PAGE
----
Grace, mercy, and peace to you from God our Father and our Lord and Savior, Jesus Christ.  Amen.  Today is the fourth week of our stewardship series titled “Managing God’s Gifts.”  This week our focus is “Managing God’s Gift of Money.”  I realize, of course, that any talk of money can be a dreaded topic for preacher and hearers alike.  However, it doesn’t have to be that way, nor should it.  The Bible says that “God loves a cheerful giver” (2 Cor. 9:7, ESV).[1]  The Greek word for “cheerful” is hilaron, from which we derive the English word “hilarious.”  God loves a hilarious giver!  Because of how gracious he is, God also loves a grumpy giver, but God doesn’t want you to be grumpy.

So what does a cheerful giver look like?  Well, we have a beautiful example of that in our Old Testament lesson today.  God gave the prophet Moses instructions to build the Tabernacle, which was a big, beautiful tent for worshiping the Lord.  Think of it as a portable church with everything necessary for the Lord’s divine service: an altar for animal sacrifices, an altar for incense, lampstands, a bathing pool for ritual cleansing, two heavy curtains, the Ark of the Covenant, and vestments for the priests.  Everything was supposed to be made out of gold, silver, bronze, colored thread, and precious gems.  It was quite an expensive undertaking.  But God was worth it!  The Tabernacle would be the meeting place between heaven and earth, where God’s people could come to worship him and receive the forgiveness of sins.

But how were they going to pay for it all and do it all?  God had a plan.  He commanded Moses to ask the people for a freewill offering, and he filled several artists and skilled craftsmen with the Holy Spirit, so they could work the intricate designs and massive metallurgy.  And do you know what happened?  It worked!

God moved the people’s hearts, and they gave God their best.  They donated their jewelry—necklaces, earrings, rings, and arm bands—to be melted down for the gold.  They gave their finest wool and yarn for the weaving of the curtain.  “And they came, everyone whose spirit moved him, and brought the Lord’s contribution to be used for the tent of meeting, and for all its service, and for the holy garments” (Ex. 35:21).  They gave so much that Moses actually had to beg the people to STOP giving because the workers had more than enough to finish the work!  Did you catch what I said?  MOSES HAD TO TELL THE PEOPLE TO STOP GIVING!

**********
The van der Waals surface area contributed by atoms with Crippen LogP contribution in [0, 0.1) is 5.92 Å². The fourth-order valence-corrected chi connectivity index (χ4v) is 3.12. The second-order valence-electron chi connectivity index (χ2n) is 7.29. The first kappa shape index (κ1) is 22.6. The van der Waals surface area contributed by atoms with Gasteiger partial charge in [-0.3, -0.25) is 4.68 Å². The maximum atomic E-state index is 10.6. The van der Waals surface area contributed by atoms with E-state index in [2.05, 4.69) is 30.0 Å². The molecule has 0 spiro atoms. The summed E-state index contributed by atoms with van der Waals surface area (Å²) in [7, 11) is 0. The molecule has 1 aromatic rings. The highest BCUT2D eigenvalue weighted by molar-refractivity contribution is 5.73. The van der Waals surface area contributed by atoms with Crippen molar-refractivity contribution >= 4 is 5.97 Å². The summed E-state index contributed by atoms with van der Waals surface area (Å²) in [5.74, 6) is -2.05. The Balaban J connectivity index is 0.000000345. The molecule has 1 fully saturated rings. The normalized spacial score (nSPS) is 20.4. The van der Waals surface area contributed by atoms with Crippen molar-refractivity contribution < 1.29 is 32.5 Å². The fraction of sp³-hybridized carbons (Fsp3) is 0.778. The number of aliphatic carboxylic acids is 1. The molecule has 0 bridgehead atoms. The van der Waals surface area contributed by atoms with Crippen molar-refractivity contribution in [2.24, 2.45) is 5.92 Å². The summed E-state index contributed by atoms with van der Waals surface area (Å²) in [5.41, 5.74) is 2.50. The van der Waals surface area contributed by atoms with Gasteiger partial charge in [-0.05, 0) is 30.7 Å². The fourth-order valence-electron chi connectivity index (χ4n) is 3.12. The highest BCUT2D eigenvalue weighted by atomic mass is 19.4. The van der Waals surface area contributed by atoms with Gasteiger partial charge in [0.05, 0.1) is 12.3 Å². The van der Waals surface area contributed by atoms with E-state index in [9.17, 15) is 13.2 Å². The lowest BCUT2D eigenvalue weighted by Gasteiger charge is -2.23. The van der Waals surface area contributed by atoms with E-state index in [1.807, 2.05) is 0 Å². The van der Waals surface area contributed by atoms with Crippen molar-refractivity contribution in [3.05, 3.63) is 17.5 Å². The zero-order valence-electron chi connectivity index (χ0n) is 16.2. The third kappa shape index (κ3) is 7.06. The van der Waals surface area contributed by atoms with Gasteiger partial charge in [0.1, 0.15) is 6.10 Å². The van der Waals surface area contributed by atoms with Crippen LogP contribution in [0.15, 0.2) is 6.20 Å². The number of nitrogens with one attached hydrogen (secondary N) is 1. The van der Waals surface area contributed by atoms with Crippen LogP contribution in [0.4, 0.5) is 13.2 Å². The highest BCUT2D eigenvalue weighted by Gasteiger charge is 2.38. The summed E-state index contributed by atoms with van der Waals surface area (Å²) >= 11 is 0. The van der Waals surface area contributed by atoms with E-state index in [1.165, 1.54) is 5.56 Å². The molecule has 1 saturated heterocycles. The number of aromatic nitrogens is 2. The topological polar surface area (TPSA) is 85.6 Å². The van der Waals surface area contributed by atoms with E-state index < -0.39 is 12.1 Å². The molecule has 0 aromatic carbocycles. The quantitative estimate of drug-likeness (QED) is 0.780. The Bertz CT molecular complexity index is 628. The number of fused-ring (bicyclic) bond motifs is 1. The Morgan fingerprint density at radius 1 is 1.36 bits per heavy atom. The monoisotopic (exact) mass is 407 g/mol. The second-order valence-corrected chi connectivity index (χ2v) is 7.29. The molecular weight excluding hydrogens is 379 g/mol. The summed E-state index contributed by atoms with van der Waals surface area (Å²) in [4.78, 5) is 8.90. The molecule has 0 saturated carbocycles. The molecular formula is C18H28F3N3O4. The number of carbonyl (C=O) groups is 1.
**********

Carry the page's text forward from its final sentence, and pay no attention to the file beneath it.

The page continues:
Can you imagine how wonderful it would be if the pastor of a congregation had to beg his people to stop giving?  The video would go viral on YouTube!  As it is, many pastors and church treasurers have to do an annual song and dance about how giving is down and the church has to cut back its programs and ministries.  Wouldn’t it be better if we had so many offerings, we didn’t know what to do with it?!  Imagine the kind of ministry and mission impact we could have on our community in a situation like that.  Imagine the souls saved and lives changed!

What made the Israelites so generous?  What motivated them to give and to give and to keep on giving?  Well, it’s very simple actually: God’s amazing grace.  You see, the children of Israel were stubborn sinners like us.  Moses’ repeatedly called them a “stiff-necked people” (Ex. 32:9; 33:3-9).  Despite everything God did for them—rescuing them from slavery, punishing Egypt with the Ten Plagues, splitting the waters of the Red Sea so they could cross on dry land, giving them water from the rock and the miraculous manna (bread from heaven)—the Israelites kept on complaining, doubting, and worshiping idols.

In fact, while Moses was up on Mt. Sinai receiving the Ten Commandments and God’s instructions for building the Tabernacle (the special tent for holding church services), the people of Israel were down below worshiping a golden calf with dancing and orgies (Exodus 32).  Even Moses’ brother Aaron got in on the action, taking up a collection of earrings to melt down and fashion the hideous idol.

When Moses came down the mountain, he was so furious that he threw down the stone tablets and broke the Ten Commandments.  Then he ground down the golden calf into powder and made the people drink it, tasting the bitterness of their sins.

As you might well imagine, God was angry too.  After everything he did for Israel—“I am the LORD your God who brought you up out of the land of Egypt, out of the house of slavery” (Ex. 20:2)—they couldn’t even keep the First Commandment: “You shall have no other gods before me” (Ex. 20:3).  As a result, the LORD threatened to wipe out the entire nation—to kill them in the desert and put an end to their idolatry right then and there!  But Moses stepped into the breach and prayed that God would forgive them instead (Ps. 106:23).  So God turned away his anger and had mercy on them (Exodus 33-34).